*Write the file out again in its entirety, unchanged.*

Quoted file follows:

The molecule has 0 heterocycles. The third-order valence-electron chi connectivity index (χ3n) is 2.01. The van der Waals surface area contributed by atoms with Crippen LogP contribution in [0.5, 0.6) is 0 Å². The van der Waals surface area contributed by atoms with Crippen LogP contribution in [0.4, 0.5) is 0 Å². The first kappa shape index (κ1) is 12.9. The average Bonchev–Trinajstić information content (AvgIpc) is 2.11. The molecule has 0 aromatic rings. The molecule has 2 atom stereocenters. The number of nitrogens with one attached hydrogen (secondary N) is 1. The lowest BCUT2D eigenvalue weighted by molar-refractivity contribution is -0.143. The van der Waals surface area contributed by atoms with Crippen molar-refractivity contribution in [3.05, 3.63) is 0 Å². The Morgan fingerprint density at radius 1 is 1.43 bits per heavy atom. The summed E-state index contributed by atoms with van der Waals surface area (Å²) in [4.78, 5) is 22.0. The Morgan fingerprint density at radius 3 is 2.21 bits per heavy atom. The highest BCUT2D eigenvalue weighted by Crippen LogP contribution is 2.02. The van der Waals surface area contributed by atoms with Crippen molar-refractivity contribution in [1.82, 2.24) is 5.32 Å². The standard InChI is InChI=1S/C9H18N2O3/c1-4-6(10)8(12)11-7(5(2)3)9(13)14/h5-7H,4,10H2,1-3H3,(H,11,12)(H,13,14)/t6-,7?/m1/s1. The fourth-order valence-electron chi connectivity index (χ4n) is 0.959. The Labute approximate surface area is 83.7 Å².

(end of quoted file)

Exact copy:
The molecule has 0 heterocycles. The third-order valence-electron chi connectivity index (χ3n) is 2.01. The van der Waals surface area contributed by atoms with Crippen LogP contribution in [0.5, 0.6) is 0 Å². The van der Waals surface area contributed by atoms with Crippen LogP contribution in [0.4, 0.5) is 0 Å². The first kappa shape index (κ1) is 12.9. The average Bonchev–Trinajstić information content (AvgIpc) is 2.11. The molecule has 0 aromatic rings. The molecule has 2 atom stereocenters. The number of nitrogens with one attached hydrogen (secondary N) is 1. The lowest BCUT2D eigenvalue weighted by molar-refractivity contribution is -0.143. The van der Waals surface area contributed by atoms with Crippen molar-refractivity contribution in [3.05, 3.63) is 0 Å². The Morgan fingerprint density at radius 1 is 1.43 bits per heavy atom. The summed E-state index contributed by atoms with van der Waals surface area (Å²) in [4.78, 5) is 22.0. The Morgan fingerprint density at radius 3 is 2.21 bits per heavy atom. The highest BCUT2D eigenvalue weighted by Crippen LogP contribution is 2.02. The van der Waals surface area contributed by atoms with Crippen molar-refractivity contribution in [1.82, 2.24) is 5.32 Å². The standard InChI is InChI=1S/C9H18N2O3/c1-4-6(10)8(12)11-7(5(2)3)9(13)14/h5-7H,4,10H2,1-3H3,(H,11,12)(H,13,14)/t6-,7?/m1/s1. The fourth-order valence-electron chi connectivity index (χ4n) is 0.959. The Labute approximate surface area is 83.7 Å².